If you like hearty home-style meals and plenty of meat, then Bavaria in Southern Germany is your kind of place. I visited this part of Germany recently on a short trip to see the Oberammergau Passion Play and here’s a taste of what you might expect when you eat out in a typical Gasthaus or Biergarten.
Meat, especially veal, pork and sausages feature prominently on every menu in Bavaria and you’ll find plenty of roast meat dishes on the menu typically served with potato dumplings and salad or vegetables. I did find that practically everything came with lots of sauce or gravy, so if you prefer your sauce served separately, you’d better mention it when you order, if your German’s up to it. A very typical dish is the Wiener Schnitzel, a thin fillet of veal that’s coated with breadcrumbs and fried, served with a wedge of lemon and any chicken dishes would often be served with a wine or mushroom sauce.
When it comes to fish, the river fishes, such as salmon, trout or pike are often served with a herby cream sauce and rice. After I’d had a few too many slices of meat swimming in gravy I decided that the fish was a more reliable choice if you prefer something lighter. I did enjoy the mixed salads, which in Germany seem to be more of a compilation of other salads, unlike the UK where you’ll get an uninspiring mixture of lettuce, tomato and cucumber. You might find that within one bowl you get a small serving of any of the following; sliced peeled cucumber in a vinegar dressing, mixed salad leaves, creamy potato salad, grated carrots and sliced red onions. One of my favourite lunchtime meals was a large plate of this mixed salad topped with deep fried potato pockets filled with soft cheese – as there was so much colourful salad to work though I didn’t feel so guilty about eating those crispy deep fried potato croquettes.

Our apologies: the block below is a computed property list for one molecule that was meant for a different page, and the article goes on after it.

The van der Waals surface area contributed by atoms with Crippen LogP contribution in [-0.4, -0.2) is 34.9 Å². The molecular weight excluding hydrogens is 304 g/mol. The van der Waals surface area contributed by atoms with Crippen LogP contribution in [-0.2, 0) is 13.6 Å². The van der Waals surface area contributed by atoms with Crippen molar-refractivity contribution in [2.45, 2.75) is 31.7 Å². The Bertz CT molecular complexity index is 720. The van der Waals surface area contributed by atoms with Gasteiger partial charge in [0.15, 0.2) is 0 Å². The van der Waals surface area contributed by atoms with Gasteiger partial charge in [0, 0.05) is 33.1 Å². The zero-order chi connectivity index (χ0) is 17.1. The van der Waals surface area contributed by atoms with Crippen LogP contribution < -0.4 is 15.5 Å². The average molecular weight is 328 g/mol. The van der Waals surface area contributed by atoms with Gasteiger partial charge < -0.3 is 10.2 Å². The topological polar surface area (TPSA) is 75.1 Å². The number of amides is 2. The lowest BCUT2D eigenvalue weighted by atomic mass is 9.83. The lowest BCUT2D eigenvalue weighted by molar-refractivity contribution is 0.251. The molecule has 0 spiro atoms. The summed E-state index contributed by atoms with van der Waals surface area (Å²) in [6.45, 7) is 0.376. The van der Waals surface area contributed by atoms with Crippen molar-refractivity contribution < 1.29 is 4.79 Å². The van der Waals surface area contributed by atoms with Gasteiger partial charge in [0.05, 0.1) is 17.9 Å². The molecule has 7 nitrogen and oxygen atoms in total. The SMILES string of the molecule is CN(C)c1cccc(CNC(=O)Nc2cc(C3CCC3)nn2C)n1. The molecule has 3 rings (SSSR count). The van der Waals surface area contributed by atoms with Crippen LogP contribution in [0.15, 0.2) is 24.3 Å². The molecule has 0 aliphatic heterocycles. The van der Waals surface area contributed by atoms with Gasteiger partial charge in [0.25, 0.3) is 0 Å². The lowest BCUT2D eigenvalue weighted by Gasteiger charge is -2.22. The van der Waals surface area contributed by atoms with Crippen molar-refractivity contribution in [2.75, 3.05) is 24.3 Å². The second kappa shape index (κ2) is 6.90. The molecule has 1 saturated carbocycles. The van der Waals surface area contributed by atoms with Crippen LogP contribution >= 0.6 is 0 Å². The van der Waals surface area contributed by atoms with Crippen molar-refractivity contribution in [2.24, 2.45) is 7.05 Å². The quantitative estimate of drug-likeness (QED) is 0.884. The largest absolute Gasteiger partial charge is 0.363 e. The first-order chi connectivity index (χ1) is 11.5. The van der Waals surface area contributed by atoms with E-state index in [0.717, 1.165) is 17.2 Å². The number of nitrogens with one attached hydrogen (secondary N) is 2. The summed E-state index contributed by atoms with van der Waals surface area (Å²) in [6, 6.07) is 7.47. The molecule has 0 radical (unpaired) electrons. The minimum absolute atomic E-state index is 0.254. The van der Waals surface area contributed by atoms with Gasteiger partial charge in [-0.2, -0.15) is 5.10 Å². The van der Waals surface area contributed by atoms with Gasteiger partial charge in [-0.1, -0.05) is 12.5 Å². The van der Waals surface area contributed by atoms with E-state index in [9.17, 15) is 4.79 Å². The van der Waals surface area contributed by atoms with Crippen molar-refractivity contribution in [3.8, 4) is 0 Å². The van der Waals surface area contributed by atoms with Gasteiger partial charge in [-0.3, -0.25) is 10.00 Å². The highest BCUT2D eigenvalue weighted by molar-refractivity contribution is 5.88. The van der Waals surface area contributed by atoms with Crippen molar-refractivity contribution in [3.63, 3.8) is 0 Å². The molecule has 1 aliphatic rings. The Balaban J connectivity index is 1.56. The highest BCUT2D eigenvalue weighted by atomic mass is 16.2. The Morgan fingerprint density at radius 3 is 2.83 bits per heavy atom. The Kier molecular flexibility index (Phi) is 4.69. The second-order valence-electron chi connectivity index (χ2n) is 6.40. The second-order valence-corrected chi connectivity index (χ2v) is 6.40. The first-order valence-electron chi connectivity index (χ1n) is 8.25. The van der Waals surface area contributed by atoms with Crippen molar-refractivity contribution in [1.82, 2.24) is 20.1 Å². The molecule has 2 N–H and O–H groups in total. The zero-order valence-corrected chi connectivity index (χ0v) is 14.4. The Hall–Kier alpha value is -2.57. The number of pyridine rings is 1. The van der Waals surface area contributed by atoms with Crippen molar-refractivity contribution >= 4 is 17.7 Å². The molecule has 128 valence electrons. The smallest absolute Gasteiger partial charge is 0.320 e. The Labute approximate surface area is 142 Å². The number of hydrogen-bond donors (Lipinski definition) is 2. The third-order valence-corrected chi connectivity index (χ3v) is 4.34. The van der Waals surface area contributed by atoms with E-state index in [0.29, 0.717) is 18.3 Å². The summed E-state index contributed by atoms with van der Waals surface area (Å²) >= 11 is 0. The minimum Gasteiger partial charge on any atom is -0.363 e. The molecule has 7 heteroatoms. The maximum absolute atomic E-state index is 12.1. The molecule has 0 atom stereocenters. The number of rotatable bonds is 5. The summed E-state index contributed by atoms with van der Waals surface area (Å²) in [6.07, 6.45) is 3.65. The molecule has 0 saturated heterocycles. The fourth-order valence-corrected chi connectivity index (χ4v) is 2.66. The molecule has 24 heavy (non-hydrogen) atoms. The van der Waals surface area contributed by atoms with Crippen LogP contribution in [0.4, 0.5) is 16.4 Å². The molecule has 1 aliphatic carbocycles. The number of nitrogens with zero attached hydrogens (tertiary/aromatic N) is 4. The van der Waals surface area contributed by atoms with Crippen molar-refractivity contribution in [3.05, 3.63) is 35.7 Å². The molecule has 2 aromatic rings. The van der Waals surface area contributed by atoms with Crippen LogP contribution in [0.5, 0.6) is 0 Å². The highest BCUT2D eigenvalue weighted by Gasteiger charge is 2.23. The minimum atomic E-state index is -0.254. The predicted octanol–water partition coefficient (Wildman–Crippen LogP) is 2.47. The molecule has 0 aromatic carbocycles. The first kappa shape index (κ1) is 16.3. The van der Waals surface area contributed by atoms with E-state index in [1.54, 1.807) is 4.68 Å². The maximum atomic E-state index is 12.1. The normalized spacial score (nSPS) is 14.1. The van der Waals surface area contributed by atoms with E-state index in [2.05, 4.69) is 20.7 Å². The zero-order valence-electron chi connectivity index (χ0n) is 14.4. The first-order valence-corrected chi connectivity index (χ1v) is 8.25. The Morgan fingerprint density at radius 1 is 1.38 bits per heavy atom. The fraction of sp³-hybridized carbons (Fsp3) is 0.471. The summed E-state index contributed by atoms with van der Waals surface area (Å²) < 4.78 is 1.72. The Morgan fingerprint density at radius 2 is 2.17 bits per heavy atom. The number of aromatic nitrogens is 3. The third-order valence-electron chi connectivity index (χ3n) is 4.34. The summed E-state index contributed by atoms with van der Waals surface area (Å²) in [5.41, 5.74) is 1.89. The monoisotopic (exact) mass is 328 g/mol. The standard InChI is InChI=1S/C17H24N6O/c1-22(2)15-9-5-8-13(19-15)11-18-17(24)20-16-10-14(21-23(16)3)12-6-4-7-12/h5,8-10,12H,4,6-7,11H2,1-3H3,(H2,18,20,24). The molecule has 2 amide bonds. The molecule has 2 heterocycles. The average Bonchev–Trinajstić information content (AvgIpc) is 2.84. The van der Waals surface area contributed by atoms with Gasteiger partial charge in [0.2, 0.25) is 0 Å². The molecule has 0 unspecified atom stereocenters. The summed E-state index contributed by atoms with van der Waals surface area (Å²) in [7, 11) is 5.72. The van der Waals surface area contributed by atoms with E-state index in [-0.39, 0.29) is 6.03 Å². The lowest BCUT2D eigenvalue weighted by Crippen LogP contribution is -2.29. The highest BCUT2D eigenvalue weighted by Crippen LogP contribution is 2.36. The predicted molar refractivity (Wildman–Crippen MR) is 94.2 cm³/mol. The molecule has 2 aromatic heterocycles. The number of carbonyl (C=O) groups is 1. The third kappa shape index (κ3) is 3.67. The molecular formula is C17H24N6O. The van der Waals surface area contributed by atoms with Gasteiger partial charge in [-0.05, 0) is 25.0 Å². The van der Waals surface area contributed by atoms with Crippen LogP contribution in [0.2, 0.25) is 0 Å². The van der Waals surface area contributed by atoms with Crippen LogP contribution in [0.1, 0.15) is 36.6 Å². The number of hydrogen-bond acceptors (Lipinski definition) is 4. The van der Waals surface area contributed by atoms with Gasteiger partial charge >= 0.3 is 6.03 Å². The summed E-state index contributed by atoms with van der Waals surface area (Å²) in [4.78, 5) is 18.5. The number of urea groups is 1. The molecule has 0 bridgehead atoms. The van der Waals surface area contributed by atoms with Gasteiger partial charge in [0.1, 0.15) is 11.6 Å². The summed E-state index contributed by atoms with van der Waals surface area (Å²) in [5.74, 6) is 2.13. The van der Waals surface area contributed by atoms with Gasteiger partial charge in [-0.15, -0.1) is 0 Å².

When it comes to fruit and desert, cherries are the undisputed fruit of Bavaria although you’ll also find red and black currents, raspberries and strawberries in season. We bought a large punnet of raspberries in the market at Altötting for a picnic lunch before our cycle ride to the badesee, but the dark, glossy cherries looked the most beautiful. If I’m honest, I found that when eating from restaurant set menus, the dishes all start to look a bit the same, but I think that we were hampered by a limited knowledge of German so we possibly missed some of the more unusual dishes. I found that when we shopped from a farmer’s market for our picnic, we were able to point out some more interesting things including small fried potato rosti cakes, a soft cheese flavoured with paprika and some little savoury pastries.
Of course, all of this hearty Bavarian fare should be washed down by a large beer, served by a waitress wearing the traditional dirndl and seated in a pretty biergarten with a view of the Alps in the distance. Prost!
More tales from Bavaria to enjoy